The initial goal of Jamie Keesecker’s “Library Takeout” video was to make something more interesting than a typed set of step-by-step instructions for requesting and receiving items at Duke’s libraries.
After a month at home tinkering with music software on his computer and drawing with crayons plucked from his daughter’s plastic tub, Keesecker did much more than that.
With its playful animation, catchy chorus and infectious beat, his roughly three-minute synth pop music video has become a viral hit on campus and beyond with at least 17,558 views on YouTube. Nearly six weeks after its release, he’s still hearing glowing feedback from colleagues from across campus.
“It seems to have really uplifted a lot of people and brought them some joy,” said Keesecker, collections manager and public service specialist with the Duke Music Library. “It’s been pretty amazing.”
The song has become so popular, it’s now available on Spotify.
Head of East Campus Libraries Kelley Lawton has heard from counterparts in New York and California about the video. She’s also heard from faculty members at Duke who want to get Keesecker’s advice on their video projects
“It’s very satisfying and we’re so happy for Jamie,” Lawton said. “He deserves all the kudos.”
Lawton approached Keesecker with the initial idea after seeing a video, which had become popular in library circles, for the Nashville Public Library’s curbside pickup service featuring a rapping mouse puppet.
She knew Keesecker, who earned a Ph. D. in musical composition from Duke in 2016 and often decorated Lilly Library’s whiteboards with elaborate drawings for special events, had a creative streak. Keesecker also made a short video about Naxos, a classical music streaming service, for the Duke Music Library’s Facebook page earlier in the summer.
“I kept thinking about it and decided I might as well try and see if I could put together a song,” Keesecker said. “If it’s a total disaster, we don’t have to release it. But it could be just the thing we need to reach the people we’re trying to reach.”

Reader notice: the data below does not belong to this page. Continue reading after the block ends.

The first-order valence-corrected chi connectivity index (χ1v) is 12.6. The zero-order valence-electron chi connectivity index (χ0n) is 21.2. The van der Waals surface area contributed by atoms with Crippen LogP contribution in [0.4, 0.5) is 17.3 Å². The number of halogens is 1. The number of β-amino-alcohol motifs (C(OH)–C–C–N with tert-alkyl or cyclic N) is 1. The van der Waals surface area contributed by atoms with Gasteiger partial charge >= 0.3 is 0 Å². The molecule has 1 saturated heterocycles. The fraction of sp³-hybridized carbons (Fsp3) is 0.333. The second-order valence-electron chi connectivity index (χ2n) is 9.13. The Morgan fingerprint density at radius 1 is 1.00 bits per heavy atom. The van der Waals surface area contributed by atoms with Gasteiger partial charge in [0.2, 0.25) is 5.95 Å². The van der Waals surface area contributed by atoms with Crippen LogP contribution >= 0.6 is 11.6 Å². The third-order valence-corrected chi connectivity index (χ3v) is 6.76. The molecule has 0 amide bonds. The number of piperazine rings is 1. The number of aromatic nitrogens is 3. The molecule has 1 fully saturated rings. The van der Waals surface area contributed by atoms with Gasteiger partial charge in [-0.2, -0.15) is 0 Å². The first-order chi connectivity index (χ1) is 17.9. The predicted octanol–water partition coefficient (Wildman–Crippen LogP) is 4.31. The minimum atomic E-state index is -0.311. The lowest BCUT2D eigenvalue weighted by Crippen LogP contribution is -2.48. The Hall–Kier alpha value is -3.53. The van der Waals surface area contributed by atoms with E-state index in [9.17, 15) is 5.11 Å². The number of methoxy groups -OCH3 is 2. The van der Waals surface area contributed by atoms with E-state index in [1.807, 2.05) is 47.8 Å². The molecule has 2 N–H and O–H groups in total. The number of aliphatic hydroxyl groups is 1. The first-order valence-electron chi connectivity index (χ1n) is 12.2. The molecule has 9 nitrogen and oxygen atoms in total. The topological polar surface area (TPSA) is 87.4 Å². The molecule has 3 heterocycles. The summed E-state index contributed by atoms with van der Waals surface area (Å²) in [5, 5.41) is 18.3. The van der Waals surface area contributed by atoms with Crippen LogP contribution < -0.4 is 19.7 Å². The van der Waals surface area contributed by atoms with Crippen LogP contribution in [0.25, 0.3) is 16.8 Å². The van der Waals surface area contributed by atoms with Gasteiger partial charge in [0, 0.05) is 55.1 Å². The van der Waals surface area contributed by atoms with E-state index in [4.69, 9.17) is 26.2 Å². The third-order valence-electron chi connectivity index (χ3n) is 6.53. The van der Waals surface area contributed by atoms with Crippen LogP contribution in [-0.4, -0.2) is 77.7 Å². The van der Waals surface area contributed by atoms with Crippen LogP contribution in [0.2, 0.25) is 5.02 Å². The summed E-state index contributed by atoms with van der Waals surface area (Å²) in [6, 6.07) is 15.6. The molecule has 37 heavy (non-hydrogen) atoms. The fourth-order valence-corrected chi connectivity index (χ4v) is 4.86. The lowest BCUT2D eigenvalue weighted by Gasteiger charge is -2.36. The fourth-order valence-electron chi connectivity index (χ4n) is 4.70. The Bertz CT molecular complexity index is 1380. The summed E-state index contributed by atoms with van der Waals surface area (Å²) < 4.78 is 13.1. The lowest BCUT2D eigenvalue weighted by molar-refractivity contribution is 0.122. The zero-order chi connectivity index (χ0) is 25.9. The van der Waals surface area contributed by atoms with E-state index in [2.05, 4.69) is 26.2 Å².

Working from home while helping take care of his 3-year old daughter Naima, Keesecker mixed sessions making music with Logic Pro music software with making the occasional peanut butter and jelly sandwich for Naima.
He found the song’s quick, bouncy tempo first and then filled in the piece with synthesized horns and percussion. The lyrics were simple, essentially instructions for using the service that is a response to the limited access to libraries due to COVID-19.
Altered by computer effects, Keesecker’s voice sounds like something from a robotic future. The process of adding new layers and textures not only helped the song become richer, it served as a much-needed artistic release.
“In a lot of ways, it was something I could do to escape the day-to-day stress and the countless things on everyone’s mind recently,” Keesecker said.
After the song came together, Keesecker focused on animation. He created it by drawing in crayon on 241 sheets of 11-by-17 inch paper, then photographing them with his phone and stitching it together in iMovie.
“That was something I could work on with my daughter,” Keesecker said. “We could bust out her crayons and paper and do some drawings together. It was a parallel activity. She helped me with a little shading here and there.”
In July, when early editions of the video made the rounds of Keesecker’s library colleagues, he remembers hearing the first bits of glowing feedback. An especially satisfying positive review came from Lawton’s 19-year old son, Michael, who called it “amazing.”
“That was definitely the demographic we were looking for,” Lawton said. “So we knew it would appeal to the right audience.”
When the video was released in August, the excited feedback flooded in on YouTube.
“This is a right banger,” wrote one commenter.
“This was a billion times cooler than I was expecting,” wrote another.
Another said it was “the only good thing to come out of the pandemic.”
The reviews gave Keesecker and Duke Libraries a dose of upbeat energy during a strange and challenging time.
“I sort of expected that people would find it fun, but I wasn’t expecting people to love it this much,” Keesecker said.
Watch the video: